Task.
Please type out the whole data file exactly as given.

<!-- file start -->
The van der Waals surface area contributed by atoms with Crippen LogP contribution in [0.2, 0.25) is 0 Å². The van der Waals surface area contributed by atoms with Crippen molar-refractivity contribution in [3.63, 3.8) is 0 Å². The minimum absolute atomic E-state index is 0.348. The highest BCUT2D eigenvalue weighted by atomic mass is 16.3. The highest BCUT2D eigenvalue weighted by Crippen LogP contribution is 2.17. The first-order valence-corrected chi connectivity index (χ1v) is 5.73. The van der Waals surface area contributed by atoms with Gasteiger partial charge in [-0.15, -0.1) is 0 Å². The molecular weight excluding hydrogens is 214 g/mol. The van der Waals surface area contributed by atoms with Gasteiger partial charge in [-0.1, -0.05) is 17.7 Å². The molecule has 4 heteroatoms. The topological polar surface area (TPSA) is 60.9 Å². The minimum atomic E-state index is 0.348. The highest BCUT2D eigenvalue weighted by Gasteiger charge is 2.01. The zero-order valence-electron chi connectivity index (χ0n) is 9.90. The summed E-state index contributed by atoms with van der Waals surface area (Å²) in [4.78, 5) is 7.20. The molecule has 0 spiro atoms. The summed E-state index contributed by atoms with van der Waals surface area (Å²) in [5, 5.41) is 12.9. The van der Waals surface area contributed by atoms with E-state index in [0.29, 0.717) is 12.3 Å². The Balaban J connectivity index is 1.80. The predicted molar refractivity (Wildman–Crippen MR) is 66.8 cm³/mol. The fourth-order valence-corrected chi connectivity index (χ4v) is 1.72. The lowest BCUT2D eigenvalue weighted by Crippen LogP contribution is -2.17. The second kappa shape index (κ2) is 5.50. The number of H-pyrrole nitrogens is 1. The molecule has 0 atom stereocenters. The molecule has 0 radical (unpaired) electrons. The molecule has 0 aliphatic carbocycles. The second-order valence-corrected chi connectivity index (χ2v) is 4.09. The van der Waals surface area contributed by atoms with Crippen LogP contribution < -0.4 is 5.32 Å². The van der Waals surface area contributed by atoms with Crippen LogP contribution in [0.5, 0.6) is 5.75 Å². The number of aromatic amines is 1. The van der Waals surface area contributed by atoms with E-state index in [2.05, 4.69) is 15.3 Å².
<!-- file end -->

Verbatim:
The van der Waals surface area contributed by atoms with Crippen LogP contribution in [0.2, 0.25) is 0 Å². The van der Waals surface area contributed by atoms with Crippen molar-refractivity contribution in [3.63, 3.8) is 0 Å². The minimum absolute atomic E-state index is 0.348. The highest BCUT2D eigenvalue weighted by atomic mass is 16.3. The highest BCUT2D eigenvalue weighted by Crippen LogP contribution is 2.17. The first-order valence-corrected chi connectivity index (χ1v) is 5.73. The van der Waals surface area contributed by atoms with Gasteiger partial charge in [-0.15, -0.1) is 0 Å². The molecular weight excluding hydrogens is 214 g/mol. The van der Waals surface area contributed by atoms with Gasteiger partial charge in [-0.1, -0.05) is 17.7 Å². The molecule has 4 heteroatoms. The topological polar surface area (TPSA) is 60.9 Å². The minimum atomic E-state index is 0.348. The highest BCUT2D eigenvalue weighted by Gasteiger charge is 2.01. The zero-order valence-electron chi connectivity index (χ0n) is 9.90. The summed E-state index contributed by atoms with van der Waals surface area (Å²) in [4.78, 5) is 7.20. The molecule has 0 spiro atoms. The summed E-state index contributed by atoms with van der Waals surface area (Å²) in [5, 5.41) is 12.9. The van der Waals surface area contributed by atoms with E-state index in [0.29, 0.717) is 12.3 Å². The Balaban J connectivity index is 1.80. The predicted molar refractivity (Wildman–Crippen MR) is 66.8 cm³/mol. The fourth-order valence-corrected chi connectivity index (χ4v) is 1.72. The lowest BCUT2D eigenvalue weighted by Crippen LogP contribution is -2.17. The second kappa shape index (κ2) is 5.50. The number of H-pyrrole nitrogens is 1. The molecule has 0 atom stereocenters. The molecule has 0 radical (unpaired) electrons. The molecule has 0 aliphatic carbocycles. The second-order valence-corrected chi connectivity index (χ2v) is 4.09. The van der Waals surface area contributed by atoms with Crippen LogP contribution < -0.4 is 5.32 Å². The van der Waals surface area contributed by atoms with Crippen LogP contribution in [0.5, 0.6) is 5.75 Å². The number of aromatic amines is 1. The van der Waals surface area contributed by atoms with E-state index in [2.05, 4.69) is 15.3 Å².